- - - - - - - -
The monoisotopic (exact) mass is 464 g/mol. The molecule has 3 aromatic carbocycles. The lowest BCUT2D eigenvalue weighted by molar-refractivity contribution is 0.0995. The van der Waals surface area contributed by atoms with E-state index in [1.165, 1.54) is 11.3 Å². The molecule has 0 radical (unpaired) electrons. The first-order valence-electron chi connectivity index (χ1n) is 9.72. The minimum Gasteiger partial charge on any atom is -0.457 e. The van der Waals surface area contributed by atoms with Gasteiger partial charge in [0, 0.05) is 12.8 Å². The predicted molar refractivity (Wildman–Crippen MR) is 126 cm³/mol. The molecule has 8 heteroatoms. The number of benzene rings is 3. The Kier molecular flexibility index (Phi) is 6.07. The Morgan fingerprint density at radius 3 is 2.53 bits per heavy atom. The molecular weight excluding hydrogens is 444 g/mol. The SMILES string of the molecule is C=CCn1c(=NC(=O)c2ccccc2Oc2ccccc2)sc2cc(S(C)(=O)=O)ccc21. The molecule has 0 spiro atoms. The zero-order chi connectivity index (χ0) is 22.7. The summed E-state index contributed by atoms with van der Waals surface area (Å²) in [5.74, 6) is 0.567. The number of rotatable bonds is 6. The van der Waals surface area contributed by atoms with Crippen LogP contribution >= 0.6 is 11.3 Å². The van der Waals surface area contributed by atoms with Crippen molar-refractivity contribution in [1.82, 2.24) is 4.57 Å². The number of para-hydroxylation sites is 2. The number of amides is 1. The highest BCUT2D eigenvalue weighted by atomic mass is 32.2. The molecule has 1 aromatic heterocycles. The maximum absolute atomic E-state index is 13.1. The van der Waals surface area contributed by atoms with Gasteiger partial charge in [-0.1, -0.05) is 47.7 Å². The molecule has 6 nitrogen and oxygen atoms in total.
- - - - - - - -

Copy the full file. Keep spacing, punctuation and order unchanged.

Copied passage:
The monoisotopic (exact) mass is 464 g/mol. The molecule has 3 aromatic carbocycles. The lowest BCUT2D eigenvalue weighted by molar-refractivity contribution is 0.0995. The van der Waals surface area contributed by atoms with E-state index in [1.165, 1.54) is 11.3 Å². The molecule has 0 radical (unpaired) electrons. The first-order valence-electron chi connectivity index (χ1n) is 9.72. The minimum Gasteiger partial charge on any atom is -0.457 e. The van der Waals surface area contributed by atoms with Gasteiger partial charge in [0, 0.05) is 12.8 Å². The predicted molar refractivity (Wildman–Crippen MR) is 126 cm³/mol. The molecule has 8 heteroatoms. The number of benzene rings is 3. The Kier molecular flexibility index (Phi) is 6.07. The Morgan fingerprint density at radius 3 is 2.53 bits per heavy atom. The molecular weight excluding hydrogens is 444 g/mol. The SMILES string of the molecule is C=CCn1c(=NC(=O)c2ccccc2Oc2ccccc2)sc2cc(S(C)(=O)=O)ccc21. The molecule has 0 spiro atoms. The zero-order chi connectivity index (χ0) is 22.7. The summed E-state index contributed by atoms with van der Waals surface area (Å²) in [5.74, 6) is 0.567. The number of rotatable bonds is 6. The van der Waals surface area contributed by atoms with Crippen LogP contribution >= 0.6 is 11.3 Å². The van der Waals surface area contributed by atoms with Crippen molar-refractivity contribution in [1.82, 2.24) is 4.57 Å². The number of para-hydroxylation sites is 2. The number of amides is 1. The highest BCUT2D eigenvalue weighted by atomic mass is 32.2. The molecule has 1 aromatic heterocycles. The maximum absolute atomic E-state index is 13.1. The van der Waals surface area contributed by atoms with Gasteiger partial charge in [-0.1, -0.05) is 47.7 Å². The molecule has 6 nitrogen and oxygen atoms in total.